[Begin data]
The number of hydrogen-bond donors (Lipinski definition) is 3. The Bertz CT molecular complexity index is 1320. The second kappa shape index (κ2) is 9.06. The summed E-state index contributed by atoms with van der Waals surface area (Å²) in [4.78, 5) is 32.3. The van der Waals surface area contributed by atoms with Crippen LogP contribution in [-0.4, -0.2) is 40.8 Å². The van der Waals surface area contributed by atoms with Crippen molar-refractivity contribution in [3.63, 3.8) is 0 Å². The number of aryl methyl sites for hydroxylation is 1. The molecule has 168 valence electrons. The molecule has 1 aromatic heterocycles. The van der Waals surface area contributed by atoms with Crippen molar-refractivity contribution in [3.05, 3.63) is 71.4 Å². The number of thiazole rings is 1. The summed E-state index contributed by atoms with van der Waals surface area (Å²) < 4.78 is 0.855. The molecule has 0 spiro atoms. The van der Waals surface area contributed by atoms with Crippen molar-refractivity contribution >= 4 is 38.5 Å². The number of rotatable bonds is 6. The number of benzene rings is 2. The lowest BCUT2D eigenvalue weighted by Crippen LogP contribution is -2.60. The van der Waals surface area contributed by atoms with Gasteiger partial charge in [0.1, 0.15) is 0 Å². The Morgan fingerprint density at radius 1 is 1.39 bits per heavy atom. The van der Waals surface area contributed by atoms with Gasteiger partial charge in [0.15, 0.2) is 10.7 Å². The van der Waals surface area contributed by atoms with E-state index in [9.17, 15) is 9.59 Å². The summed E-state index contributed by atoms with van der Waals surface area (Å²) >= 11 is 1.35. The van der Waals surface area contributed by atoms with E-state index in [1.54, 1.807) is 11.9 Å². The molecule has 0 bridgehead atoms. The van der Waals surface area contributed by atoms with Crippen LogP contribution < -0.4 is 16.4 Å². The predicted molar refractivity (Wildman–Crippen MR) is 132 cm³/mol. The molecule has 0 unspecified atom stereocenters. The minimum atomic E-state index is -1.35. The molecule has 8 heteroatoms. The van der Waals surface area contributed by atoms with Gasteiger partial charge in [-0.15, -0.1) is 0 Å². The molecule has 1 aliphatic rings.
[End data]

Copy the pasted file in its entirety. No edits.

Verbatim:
The number of hydrogen-bond donors (Lipinski definition) is 3. The Bertz CT molecular complexity index is 1320. The second kappa shape index (κ2) is 9.06. The summed E-state index contributed by atoms with van der Waals surface area (Å²) in [4.78, 5) is 32.3. The van der Waals surface area contributed by atoms with Crippen LogP contribution in [-0.4, -0.2) is 40.8 Å². The van der Waals surface area contributed by atoms with Crippen molar-refractivity contribution in [3.63, 3.8) is 0 Å². The number of aryl methyl sites for hydroxylation is 1. The molecule has 168 valence electrons. The molecule has 1 aromatic heterocycles. The van der Waals surface area contributed by atoms with Crippen molar-refractivity contribution in [3.05, 3.63) is 71.4 Å². The number of thiazole rings is 1. The summed E-state index contributed by atoms with van der Waals surface area (Å²) < 4.78 is 0.855. The molecule has 0 spiro atoms. The van der Waals surface area contributed by atoms with Crippen molar-refractivity contribution >= 4 is 38.5 Å². The number of rotatable bonds is 6. The number of benzene rings is 2. The lowest BCUT2D eigenvalue weighted by Crippen LogP contribution is -2.60. The van der Waals surface area contributed by atoms with Gasteiger partial charge in [0.1, 0.15) is 0 Å². The Morgan fingerprint density at radius 1 is 1.39 bits per heavy atom. The van der Waals surface area contributed by atoms with Gasteiger partial charge in [0.15, 0.2) is 10.7 Å². The van der Waals surface area contributed by atoms with E-state index in [9.17, 15) is 9.59 Å². The summed E-state index contributed by atoms with van der Waals surface area (Å²) >= 11 is 1.35. The van der Waals surface area contributed by atoms with E-state index in [1.54, 1.807) is 11.9 Å². The molecule has 0 bridgehead atoms. The van der Waals surface area contributed by atoms with Crippen LogP contribution < -0.4 is 16.4 Å². The predicted molar refractivity (Wildman–Crippen MR) is 132 cm³/mol. The molecule has 0 unspecified atom stereocenters. The minimum atomic E-state index is -1.35. The molecule has 8 heteroatoms. The van der Waals surface area contributed by atoms with Gasteiger partial charge in [-0.15, -0.1) is 0 Å². The molecule has 1 aliphatic rings.